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Out East, the Boston Celtics continue to search for consistency. Boston was supposed to run away with the conference championship with the return of veteran All-Stars Kyrie Irving and Gordon Hayward from injury to join the talented young players who led the Celtics to Game 7 of the conference finals last season.

But Boston continues to sputter, losing 8 of its last 15 games. The Celtics are stuck in 5th place in the East with a 25-18 record. And, Irving created headlines when he called out some of his teammates in the locker room following an embarrassing loss in Orlando over the weekend.

He tried to explain his motivation to reporters the following day after the team returned to Boston, saying “It came from a place where I asked for a trade and I’m coming here and I believe in this organization and I want these young guys to be successful. In order to do that, we all got to be on the same page and have that mindset that, a championship or nothing. And sometimes that can get the best of me at times.”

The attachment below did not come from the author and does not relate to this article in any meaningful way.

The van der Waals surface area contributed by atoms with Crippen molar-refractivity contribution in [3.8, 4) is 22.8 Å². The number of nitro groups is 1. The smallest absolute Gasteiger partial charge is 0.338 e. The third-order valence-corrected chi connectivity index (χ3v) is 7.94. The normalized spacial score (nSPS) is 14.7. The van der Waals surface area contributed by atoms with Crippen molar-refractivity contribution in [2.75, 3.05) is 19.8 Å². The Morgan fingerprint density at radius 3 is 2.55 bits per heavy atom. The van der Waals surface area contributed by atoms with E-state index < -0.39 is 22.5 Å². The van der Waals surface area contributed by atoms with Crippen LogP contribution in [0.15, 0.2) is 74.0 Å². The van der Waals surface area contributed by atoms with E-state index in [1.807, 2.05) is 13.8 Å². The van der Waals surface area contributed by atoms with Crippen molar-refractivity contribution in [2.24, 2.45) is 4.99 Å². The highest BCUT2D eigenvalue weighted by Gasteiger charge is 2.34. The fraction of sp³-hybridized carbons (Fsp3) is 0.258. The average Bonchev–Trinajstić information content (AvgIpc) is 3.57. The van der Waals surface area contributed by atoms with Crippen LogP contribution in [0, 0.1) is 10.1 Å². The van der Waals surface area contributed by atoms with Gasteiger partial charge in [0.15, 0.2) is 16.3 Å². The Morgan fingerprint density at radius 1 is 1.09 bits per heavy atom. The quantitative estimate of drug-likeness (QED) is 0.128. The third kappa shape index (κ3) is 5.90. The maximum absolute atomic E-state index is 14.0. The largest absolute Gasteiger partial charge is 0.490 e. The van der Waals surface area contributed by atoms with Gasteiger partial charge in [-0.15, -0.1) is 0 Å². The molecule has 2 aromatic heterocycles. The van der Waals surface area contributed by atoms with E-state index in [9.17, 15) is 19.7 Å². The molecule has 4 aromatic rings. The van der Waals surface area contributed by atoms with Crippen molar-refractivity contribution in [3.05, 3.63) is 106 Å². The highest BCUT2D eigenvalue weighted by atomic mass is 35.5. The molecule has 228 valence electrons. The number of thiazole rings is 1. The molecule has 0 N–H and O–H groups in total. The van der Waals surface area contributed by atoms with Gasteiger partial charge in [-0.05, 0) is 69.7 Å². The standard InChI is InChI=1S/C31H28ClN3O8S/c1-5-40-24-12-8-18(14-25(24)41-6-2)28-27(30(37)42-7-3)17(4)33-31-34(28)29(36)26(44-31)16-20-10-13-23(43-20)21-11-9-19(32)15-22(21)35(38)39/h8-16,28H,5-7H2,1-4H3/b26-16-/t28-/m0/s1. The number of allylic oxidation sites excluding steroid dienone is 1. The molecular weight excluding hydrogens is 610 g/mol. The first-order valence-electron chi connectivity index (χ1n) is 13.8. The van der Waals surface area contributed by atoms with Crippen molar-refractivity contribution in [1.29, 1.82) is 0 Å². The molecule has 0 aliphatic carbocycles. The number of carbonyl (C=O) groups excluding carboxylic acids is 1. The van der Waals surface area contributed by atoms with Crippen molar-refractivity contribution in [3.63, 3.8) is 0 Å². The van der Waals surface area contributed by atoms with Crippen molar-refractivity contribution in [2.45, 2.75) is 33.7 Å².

Irving announced to Celtics’ fans during an open training camp scrimmage at T.D. Garden that he planning to re-sign with Boston when he hits free agency this summer. But if the Celtics can’t figure things out by the time the playoffs roll around, you can expect the Knicks and Nets to come calling with max offers for the New York native.

So, don’t be surprised if always-aggressive Celtics’ GM Danny Ainge offers a trade package including Jaylen Brown, Terry Rozier and any number of the four 1st round draft picks Boston holds in the 2019 draft for an established star for the stretch run.